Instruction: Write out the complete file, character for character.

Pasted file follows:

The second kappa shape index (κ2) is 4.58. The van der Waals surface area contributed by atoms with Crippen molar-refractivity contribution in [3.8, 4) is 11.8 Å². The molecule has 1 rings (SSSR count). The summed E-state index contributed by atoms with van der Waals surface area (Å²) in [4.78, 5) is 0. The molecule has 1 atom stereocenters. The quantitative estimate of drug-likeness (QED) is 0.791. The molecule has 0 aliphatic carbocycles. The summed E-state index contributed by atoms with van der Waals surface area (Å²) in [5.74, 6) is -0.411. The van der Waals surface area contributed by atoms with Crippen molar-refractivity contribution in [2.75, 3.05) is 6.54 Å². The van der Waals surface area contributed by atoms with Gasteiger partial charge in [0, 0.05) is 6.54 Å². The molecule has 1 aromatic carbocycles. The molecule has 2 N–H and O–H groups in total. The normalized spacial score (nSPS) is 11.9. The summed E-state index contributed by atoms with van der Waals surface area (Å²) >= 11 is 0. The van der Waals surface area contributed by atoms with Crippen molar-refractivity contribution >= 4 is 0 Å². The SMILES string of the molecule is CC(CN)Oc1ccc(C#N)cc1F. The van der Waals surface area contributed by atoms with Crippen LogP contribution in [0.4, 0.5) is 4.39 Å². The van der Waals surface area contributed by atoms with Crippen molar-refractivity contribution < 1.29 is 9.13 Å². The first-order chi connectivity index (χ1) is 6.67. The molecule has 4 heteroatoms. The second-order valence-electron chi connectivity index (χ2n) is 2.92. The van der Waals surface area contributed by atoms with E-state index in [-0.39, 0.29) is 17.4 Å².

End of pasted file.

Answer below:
The second kappa shape index (κ2) is 4.58. The van der Waals surface area contributed by atoms with Crippen molar-refractivity contribution in [3.8, 4) is 11.8 Å². The molecule has 1 rings (SSSR count). The summed E-state index contributed by atoms with van der Waals surface area (Å²) in [4.78, 5) is 0. The molecule has 1 atom stereocenters. The quantitative estimate of drug-likeness (QED) is 0.791. The molecule has 0 aliphatic carbocycles. The summed E-state index contributed by atoms with van der Waals surface area (Å²) in [5.74, 6) is -0.411. The van der Waals surface area contributed by atoms with Crippen molar-refractivity contribution in [2.75, 3.05) is 6.54 Å². The van der Waals surface area contributed by atoms with Gasteiger partial charge in [0, 0.05) is 6.54 Å². The molecule has 1 aromatic carbocycles. The molecule has 2 N–H and O–H groups in total. The normalized spacial score (nSPS) is 11.9. The summed E-state index contributed by atoms with van der Waals surface area (Å²) >= 11 is 0. The van der Waals surface area contributed by atoms with Crippen molar-refractivity contribution >= 4 is 0 Å². The SMILES string of the molecule is CC(CN)Oc1ccc(C#N)cc1F. The van der Waals surface area contributed by atoms with Crippen LogP contribution in [0.4, 0.5) is 4.39 Å². The van der Waals surface area contributed by atoms with Crippen molar-refractivity contribution < 1.29 is 9.13 Å². The first-order chi connectivity index (χ1) is 6.67. The molecule has 4 heteroatoms. The second-order valence-electron chi connectivity index (χ2n) is 2.92. The van der Waals surface area contributed by atoms with E-state index in [-0.39, 0.29) is 17.4 Å².